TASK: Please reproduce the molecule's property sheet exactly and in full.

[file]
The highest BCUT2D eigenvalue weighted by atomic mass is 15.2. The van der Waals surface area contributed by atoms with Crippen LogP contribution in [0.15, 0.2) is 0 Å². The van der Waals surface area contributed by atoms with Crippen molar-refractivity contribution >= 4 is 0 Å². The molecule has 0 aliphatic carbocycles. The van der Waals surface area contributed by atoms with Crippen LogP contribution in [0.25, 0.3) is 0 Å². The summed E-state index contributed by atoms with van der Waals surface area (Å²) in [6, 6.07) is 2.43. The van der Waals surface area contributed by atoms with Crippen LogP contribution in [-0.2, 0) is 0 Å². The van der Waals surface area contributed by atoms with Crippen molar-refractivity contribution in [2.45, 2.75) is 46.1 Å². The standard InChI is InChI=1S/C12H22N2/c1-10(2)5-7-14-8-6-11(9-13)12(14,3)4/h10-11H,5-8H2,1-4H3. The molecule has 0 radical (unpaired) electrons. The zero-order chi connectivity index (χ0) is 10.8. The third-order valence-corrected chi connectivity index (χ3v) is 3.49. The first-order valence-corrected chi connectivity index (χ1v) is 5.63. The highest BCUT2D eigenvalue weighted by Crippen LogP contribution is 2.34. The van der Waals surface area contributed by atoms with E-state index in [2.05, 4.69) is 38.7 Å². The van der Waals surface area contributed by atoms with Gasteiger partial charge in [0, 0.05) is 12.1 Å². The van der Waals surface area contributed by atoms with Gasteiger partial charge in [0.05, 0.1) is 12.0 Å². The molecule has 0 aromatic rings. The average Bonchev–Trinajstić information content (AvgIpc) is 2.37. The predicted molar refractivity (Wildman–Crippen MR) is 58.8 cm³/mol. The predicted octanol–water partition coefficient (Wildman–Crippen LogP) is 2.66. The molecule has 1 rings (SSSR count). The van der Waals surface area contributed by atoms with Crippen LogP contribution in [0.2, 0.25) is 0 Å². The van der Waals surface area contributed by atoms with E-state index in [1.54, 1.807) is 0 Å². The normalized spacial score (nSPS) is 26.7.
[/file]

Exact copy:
The highest BCUT2D eigenvalue weighted by atomic mass is 15.2. The van der Waals surface area contributed by atoms with Crippen LogP contribution in [0.15, 0.2) is 0 Å². The van der Waals surface area contributed by atoms with Crippen molar-refractivity contribution >= 4 is 0 Å². The molecule has 0 aliphatic carbocycles. The van der Waals surface area contributed by atoms with Crippen LogP contribution in [0.25, 0.3) is 0 Å². The summed E-state index contributed by atoms with van der Waals surface area (Å²) in [6, 6.07) is 2.43. The van der Waals surface area contributed by atoms with Crippen LogP contribution in [-0.2, 0) is 0 Å². The van der Waals surface area contributed by atoms with Crippen molar-refractivity contribution in [2.45, 2.75) is 46.1 Å². The standard InChI is InChI=1S/C12H22N2/c1-10(2)5-7-14-8-6-11(9-13)12(14,3)4/h10-11H,5-8H2,1-4H3. The molecule has 0 radical (unpaired) electrons. The zero-order chi connectivity index (χ0) is 10.8. The third-order valence-corrected chi connectivity index (χ3v) is 3.49. The first-order valence-corrected chi connectivity index (χ1v) is 5.63. The highest BCUT2D eigenvalue weighted by Crippen LogP contribution is 2.34. The van der Waals surface area contributed by atoms with E-state index in [2.05, 4.69) is 38.7 Å². The van der Waals surface area contributed by atoms with Gasteiger partial charge in [0, 0.05) is 12.1 Å². The van der Waals surface area contributed by atoms with Gasteiger partial charge in [0.05, 0.1) is 12.0 Å². The molecule has 0 aromatic rings. The average Bonchev–Trinajstić information content (AvgIpc) is 2.37. The predicted molar refractivity (Wildman–Crippen MR) is 58.8 cm³/mol. The predicted octanol–water partition coefficient (Wildman–Crippen LogP) is 2.66. The molecule has 1 rings (SSSR count). The van der Waals surface area contributed by atoms with Crippen LogP contribution in [0.2, 0.25) is 0 Å². The van der Waals surface area contributed by atoms with E-state index in [1.54, 1.807) is 0 Å². The normalized spacial score (nSPS) is 26.7.